The housing slump accelerated in September. Matching the poor performance of resales, sales of newly constructed houses tumbled last month, too. According to the Census Bureau, there were 41k (unadjusted) single-family units sold. That’s down an alarming 18% from the same month last year. At a seasonally-adjusted annual rate of 553k in September, the construction market is down for now six months and counting.

With demand softening, inventory begins to pile up and builders who had been counting on the “strong” economy everyone keeps talking about are forced to discount prices. The Census Bureau estimates that the median sales price for new homes sold in September was $320k (unadjusted), 3.5% lower year-over-year. Though this estimate may be revised in the months ahead as more comprehensive surveys come back, for now it is by far the largest monthly price decline since the bust.

With the median price lower in three out of the past five months, the 6-month average rate of change is now negative for the first time in almost seven years.

If new homes aren’t selling and builders are being forced to reduce prices to get inventory to move, you can bet that they aren’t going to be enthusiastic about building more single-family structures. Sure enough, the Census Bureau reported last week that the real estate slump has worked its way into construction. The number of permits filed to build single-family homes was a seasonally-adjusted annual rate of 851k in September.

While that was up from a revised estimate of 827k in August, the trend is clearly downward dating back to February. Something has changed in the housing market this year.

It’s the Fed, they say. The central bank in its considered approach to this very strong economy is pushing up short-term interest rates so as to make sure what’s really good doesn’t become even better. The buzzword thrown about this entire year is “overheating”, which is ironic given the last time the same term was used in the same context it worked out pretty much the same way – no overheating, not even a minimally functioning economy.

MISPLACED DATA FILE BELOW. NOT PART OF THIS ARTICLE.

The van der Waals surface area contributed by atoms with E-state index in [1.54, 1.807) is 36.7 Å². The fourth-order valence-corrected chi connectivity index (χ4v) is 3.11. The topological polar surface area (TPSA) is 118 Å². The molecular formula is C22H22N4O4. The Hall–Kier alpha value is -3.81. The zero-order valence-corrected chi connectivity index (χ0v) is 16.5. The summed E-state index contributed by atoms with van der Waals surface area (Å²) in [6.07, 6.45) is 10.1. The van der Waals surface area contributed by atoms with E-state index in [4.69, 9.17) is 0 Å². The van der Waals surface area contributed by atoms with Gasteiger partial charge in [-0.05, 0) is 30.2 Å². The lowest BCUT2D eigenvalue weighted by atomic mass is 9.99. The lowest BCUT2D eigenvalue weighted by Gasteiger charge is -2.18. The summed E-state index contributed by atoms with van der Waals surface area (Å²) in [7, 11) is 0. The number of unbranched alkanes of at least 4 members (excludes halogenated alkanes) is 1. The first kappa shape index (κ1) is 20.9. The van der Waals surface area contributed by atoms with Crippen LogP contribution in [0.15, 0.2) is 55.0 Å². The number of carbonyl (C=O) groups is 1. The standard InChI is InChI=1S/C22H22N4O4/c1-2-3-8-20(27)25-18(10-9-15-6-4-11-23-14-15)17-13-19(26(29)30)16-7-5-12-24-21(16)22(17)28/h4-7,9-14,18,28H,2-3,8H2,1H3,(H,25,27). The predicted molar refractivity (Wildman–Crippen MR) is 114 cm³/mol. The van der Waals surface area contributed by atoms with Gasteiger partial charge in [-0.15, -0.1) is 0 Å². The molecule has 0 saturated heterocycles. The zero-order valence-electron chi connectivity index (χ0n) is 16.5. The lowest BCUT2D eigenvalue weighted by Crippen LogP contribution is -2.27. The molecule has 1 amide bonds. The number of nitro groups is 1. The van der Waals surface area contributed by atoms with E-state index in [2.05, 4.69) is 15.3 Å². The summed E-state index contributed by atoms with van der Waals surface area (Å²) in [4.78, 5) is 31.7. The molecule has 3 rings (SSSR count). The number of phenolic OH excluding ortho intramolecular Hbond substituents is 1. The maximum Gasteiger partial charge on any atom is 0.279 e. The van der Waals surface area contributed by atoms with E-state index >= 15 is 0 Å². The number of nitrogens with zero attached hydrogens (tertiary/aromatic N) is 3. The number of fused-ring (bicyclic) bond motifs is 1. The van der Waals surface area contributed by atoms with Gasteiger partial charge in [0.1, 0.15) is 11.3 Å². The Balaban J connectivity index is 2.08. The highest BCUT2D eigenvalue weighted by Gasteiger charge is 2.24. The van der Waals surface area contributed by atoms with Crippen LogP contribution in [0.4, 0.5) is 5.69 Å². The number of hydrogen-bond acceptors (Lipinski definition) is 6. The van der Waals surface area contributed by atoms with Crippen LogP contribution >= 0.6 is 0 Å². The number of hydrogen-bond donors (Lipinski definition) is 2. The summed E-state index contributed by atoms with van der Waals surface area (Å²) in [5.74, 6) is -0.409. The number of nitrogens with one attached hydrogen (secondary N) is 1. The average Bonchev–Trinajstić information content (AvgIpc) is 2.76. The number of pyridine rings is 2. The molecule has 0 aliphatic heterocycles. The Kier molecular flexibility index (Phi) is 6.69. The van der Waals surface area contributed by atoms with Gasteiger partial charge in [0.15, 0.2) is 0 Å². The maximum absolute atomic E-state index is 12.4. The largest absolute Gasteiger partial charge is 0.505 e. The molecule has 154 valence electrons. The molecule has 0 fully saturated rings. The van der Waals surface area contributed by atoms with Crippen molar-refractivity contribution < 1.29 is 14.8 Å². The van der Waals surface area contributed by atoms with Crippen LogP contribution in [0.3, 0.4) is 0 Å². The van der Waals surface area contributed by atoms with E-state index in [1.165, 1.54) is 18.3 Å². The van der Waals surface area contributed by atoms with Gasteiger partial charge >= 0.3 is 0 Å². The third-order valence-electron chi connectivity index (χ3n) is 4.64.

If the economy is roaring and the Fed is forcing mortgage rates into the area of unaffordability in housing, then why is apartment construction slumping to an even greater degree than the single-family segment? The one you can understand, plausible even. Multi-family doesn’t follow.

The Census Bureau also reported last week that the number of permits filed for construction of multi-family units tumbled to a seasonally-adjusted annual rate of just 351k in September. That was the lowest in almost three years going back to the last downturn in early 2016. Permits were, unadjusted, 14% less in September 2018 despite the comparison to September 2017 when hurricanes had reduced permits in that month by 25% from September 2016.

This is not about interest rates, or at least interest rates alone. Consumers, meaning workers, are becoming more and more uneasy about everything. In sentiment survey after sentiment survey, they may parrot the official narrative drawn from the unemployment rate but in practice they are behaving very differently.

Economists would say this is irrational behavior but it is Economists who are emotional about the economy. They are desperate for vindication, and if the recovery does actually happen then the last decade might be forgotten.